Flyphones
By Carlo Longino, Tue May 27 00:00:00 GMT 2003

New research in the mobile industry grows out of a most unlikely inspiration.


Technology research generally takes on familiar forms - trying to improve processor speed by increasing the number of transistors or by using new materials, developing better computer models to predict behavior, or honing millions of lines of code. But inspiration can and does come from anywhere, and one emerging form of research hopes to apply decidedly non-digital solutions to our digital world.

Nature-inspired computing aims to solve technical problems by using biologically rooted solutions. This doesn't mean using a running hamster to turn a wheel to power a mobile phone, but rather deriving algorithms from natural functions and using them to answer technical questions. BTexact Technologies, the research arm of British Telecom, is a leader in the field, and has found a novel approach to tackle a huge computational problem in mobile networks.

Coloring the Map


In a mobile phone network, handsets communicate with base stations via radio. Each operator's band of spectrum is split up into a number of different channels so that many users can make calls at any given time. Each user's call takes up one channel, so users can't hear simultaneous calls on other channels. Two users can use the same channel, though, given that they're far enough apart geographically. Network operators must configure the base stations in their network so that each has enough channels (and therefore capacity) to meet demand, while also making sure neighboring stations aren't using the same channels, causing interference and overlapping calls.

Mobile operators currently use "static" allocation plans. This means that channels are allocated to stations according to a specific plan, and remain that way until the plan is review and allocations changed. Plans are typically formed by reviewing usage statistics, subscriber demographics and call locations, then the data fed into a computer that comes up with a plan, not unlike a schoolchild coloring in a map, being careful not to put two areas of the same color (or same channel) next to each other. But keep in mind that the computer doesn't have the benefit of the 64-color deluxe Crayola crayon box; spectrum is a finite resource and each base station must use several channels, not just one.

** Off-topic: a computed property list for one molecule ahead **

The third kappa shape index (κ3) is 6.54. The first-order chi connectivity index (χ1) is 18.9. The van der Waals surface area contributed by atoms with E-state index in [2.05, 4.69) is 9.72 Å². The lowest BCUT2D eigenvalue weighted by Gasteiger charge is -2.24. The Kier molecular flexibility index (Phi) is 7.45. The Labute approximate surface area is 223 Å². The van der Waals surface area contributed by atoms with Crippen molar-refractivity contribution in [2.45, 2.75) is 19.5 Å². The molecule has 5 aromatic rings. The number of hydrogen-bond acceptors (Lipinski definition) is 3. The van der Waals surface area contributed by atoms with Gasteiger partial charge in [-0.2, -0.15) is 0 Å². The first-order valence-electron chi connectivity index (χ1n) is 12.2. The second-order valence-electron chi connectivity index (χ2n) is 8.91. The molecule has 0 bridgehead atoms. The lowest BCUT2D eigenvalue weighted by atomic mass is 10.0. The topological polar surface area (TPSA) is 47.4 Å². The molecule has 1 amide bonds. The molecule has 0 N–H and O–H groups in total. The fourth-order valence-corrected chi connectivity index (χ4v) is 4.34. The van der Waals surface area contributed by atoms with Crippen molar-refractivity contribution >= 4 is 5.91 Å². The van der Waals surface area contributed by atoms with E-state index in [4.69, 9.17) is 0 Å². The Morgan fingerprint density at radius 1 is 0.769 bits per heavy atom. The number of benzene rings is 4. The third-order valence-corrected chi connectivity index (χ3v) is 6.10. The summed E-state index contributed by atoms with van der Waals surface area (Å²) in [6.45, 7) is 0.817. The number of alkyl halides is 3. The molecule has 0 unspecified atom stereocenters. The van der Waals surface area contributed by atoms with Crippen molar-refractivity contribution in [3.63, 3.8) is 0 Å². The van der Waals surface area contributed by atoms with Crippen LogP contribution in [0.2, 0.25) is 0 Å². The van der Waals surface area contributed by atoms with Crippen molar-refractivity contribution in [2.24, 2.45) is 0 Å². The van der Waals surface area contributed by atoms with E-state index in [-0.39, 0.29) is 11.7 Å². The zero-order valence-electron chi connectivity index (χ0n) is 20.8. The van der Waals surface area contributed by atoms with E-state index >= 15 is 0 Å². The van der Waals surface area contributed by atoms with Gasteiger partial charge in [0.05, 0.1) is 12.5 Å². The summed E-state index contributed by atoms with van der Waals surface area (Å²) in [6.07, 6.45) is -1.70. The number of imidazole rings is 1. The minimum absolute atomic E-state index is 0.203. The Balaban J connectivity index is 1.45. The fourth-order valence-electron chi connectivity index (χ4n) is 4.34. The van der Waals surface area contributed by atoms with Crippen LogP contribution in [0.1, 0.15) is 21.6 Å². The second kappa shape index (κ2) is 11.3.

This current plan has a few disadvantages - first off, its static nature means that it can't adapt to changes in network traffic and usage, even if those changes are predictable. Also, a centralized model such as this depends on the decision-maker being fed accurate and up-to-date information. This means the operator must collect, maintain, and ensure the accuracy of its data, and even then resolving which base stations are far enough apart is difficult, requiring a combination of measurements and complex radio wave propagation models.

Dynamic allocation is clearly much more attractive - it can reduce the number of blocked calls and engaged channels by simply redistributing existing capacity, making the network much more efficient in real-time. This means the network can quickly realign itself to deal with "scheduled" changes in network needs, such as increased demand along motorways and in transportation centers during commuter rush hours, or during outdoor sporting events or concerts.

But it also means the network can quickly deal with "unscheduled" spikes in demand. Imagine there's a car accident on the motorway in a rural area that stops or delays traffic - the number of call attempts will increase with people phoning ahead to say they'll be late, or simply chatting to kill time in a traffic jam. With a static allocation plan, a rural station along a motorway would likely not be allocated sufficient channels to handle such call volume, resulting in many calls being unable to get through. But a dynamic plan would recognize the increased call volume and assign more capacity to the relevant base stations.

Waiter, There's a Fly In MyPhone


Richard Tateson, a researcher in BTexact's Future Technologies Group, was sitting in a seminar discussing this very situation and some different techniques to solve it. It struck him that a letting the stations figure the allocation out among themselves would be an ideal solution.

This line of thinking wasn't new to the mobile telecom industry, but Tateson wasn't to know that. He'd been hired by BT as part of an "Artificial Life" group examining nature-inspired computing ideas, and had a PhD from Cambridge in zoology, not network engineering. His specialized PhD work was in fruit fly (Drosophilia) development, and he realized that a process called lateral (or mutual) inhibition could be applied to the problem.